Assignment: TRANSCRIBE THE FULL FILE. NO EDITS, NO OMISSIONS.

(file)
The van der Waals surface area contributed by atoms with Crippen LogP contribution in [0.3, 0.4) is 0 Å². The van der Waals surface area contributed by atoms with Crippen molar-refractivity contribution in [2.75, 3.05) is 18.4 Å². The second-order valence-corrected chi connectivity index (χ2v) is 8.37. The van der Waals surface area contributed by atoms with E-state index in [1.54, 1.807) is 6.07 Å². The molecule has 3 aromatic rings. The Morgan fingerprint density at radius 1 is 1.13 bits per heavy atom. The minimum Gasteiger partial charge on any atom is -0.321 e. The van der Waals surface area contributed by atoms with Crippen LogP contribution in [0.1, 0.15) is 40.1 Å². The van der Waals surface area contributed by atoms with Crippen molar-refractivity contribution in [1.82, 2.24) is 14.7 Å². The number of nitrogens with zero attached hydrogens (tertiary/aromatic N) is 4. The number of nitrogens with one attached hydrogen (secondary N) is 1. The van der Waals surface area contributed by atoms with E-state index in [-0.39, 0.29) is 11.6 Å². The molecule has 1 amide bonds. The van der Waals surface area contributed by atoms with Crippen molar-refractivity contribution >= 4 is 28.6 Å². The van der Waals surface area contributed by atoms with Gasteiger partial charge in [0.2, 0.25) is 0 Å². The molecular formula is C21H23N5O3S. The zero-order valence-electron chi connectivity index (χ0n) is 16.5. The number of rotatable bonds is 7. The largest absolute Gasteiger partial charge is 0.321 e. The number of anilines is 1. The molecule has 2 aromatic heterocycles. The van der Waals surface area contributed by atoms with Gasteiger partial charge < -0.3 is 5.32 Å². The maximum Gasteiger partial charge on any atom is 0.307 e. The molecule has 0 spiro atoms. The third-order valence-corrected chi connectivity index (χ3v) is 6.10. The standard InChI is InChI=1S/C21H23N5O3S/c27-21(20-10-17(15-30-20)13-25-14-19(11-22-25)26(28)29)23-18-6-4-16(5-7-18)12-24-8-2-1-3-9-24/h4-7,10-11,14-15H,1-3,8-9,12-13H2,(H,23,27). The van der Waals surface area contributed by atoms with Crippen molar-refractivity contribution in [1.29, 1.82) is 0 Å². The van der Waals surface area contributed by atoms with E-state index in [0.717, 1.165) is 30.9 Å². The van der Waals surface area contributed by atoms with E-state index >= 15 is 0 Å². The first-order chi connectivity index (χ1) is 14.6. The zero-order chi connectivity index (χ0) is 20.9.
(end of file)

The van der Waals surface area contributed by atoms with Crippen LogP contribution in [0.3, 0.4) is 0 Å². The van der Waals surface area contributed by atoms with Crippen molar-refractivity contribution in [2.75, 3.05) is 18.4 Å². The second-order valence-corrected chi connectivity index (χ2v) is 8.37. The van der Waals surface area contributed by atoms with E-state index in [1.54, 1.807) is 6.07 Å². The molecule has 3 aromatic rings. The Morgan fingerprint density at radius 1 is 1.13 bits per heavy atom. The minimum Gasteiger partial charge on any atom is -0.321 e. The van der Waals surface area contributed by atoms with Crippen LogP contribution in [0.1, 0.15) is 40.1 Å². The van der Waals surface area contributed by atoms with Crippen molar-refractivity contribution in [1.82, 2.24) is 14.7 Å². The number of nitrogens with zero attached hydrogens (tertiary/aromatic N) is 4. The number of nitrogens with one attached hydrogen (secondary N) is 1. The van der Waals surface area contributed by atoms with E-state index in [-0.39, 0.29) is 11.6 Å². The molecule has 1 amide bonds. The van der Waals surface area contributed by atoms with Crippen molar-refractivity contribution >= 4 is 28.6 Å². The van der Waals surface area contributed by atoms with Gasteiger partial charge in [0.2, 0.25) is 0 Å². The molecular formula is C21H23N5O3S. The zero-order valence-electron chi connectivity index (χ0n) is 16.5. The number of rotatable bonds is 7. The largest absolute Gasteiger partial charge is 0.321 e. The number of anilines is 1. The molecule has 2 aromatic heterocycles. The van der Waals surface area contributed by atoms with Gasteiger partial charge < -0.3 is 5.32 Å². The maximum Gasteiger partial charge on any atom is 0.307 e. The molecule has 0 spiro atoms. The third-order valence-corrected chi connectivity index (χ3v) is 6.10. The standard InChI is InChI=1S/C21H23N5O3S/c27-21(20-10-17(15-30-20)13-25-14-19(11-22-25)26(28)29)23-18-6-4-16(5-7-18)12-24-8-2-1-3-9-24/h4-7,10-11,14-15H,1-3,8-9,12-13H2,(H,23,27). The van der Waals surface area contributed by atoms with Crippen molar-refractivity contribution in [1.29, 1.82) is 0 Å². The van der Waals surface area contributed by atoms with E-state index in [0.717, 1.165) is 30.9 Å². The van der Waals surface area contributed by atoms with E-state index >= 15 is 0 Å². The first-order chi connectivity index (χ1) is 14.6. The zero-order chi connectivity index (χ0) is 20.9.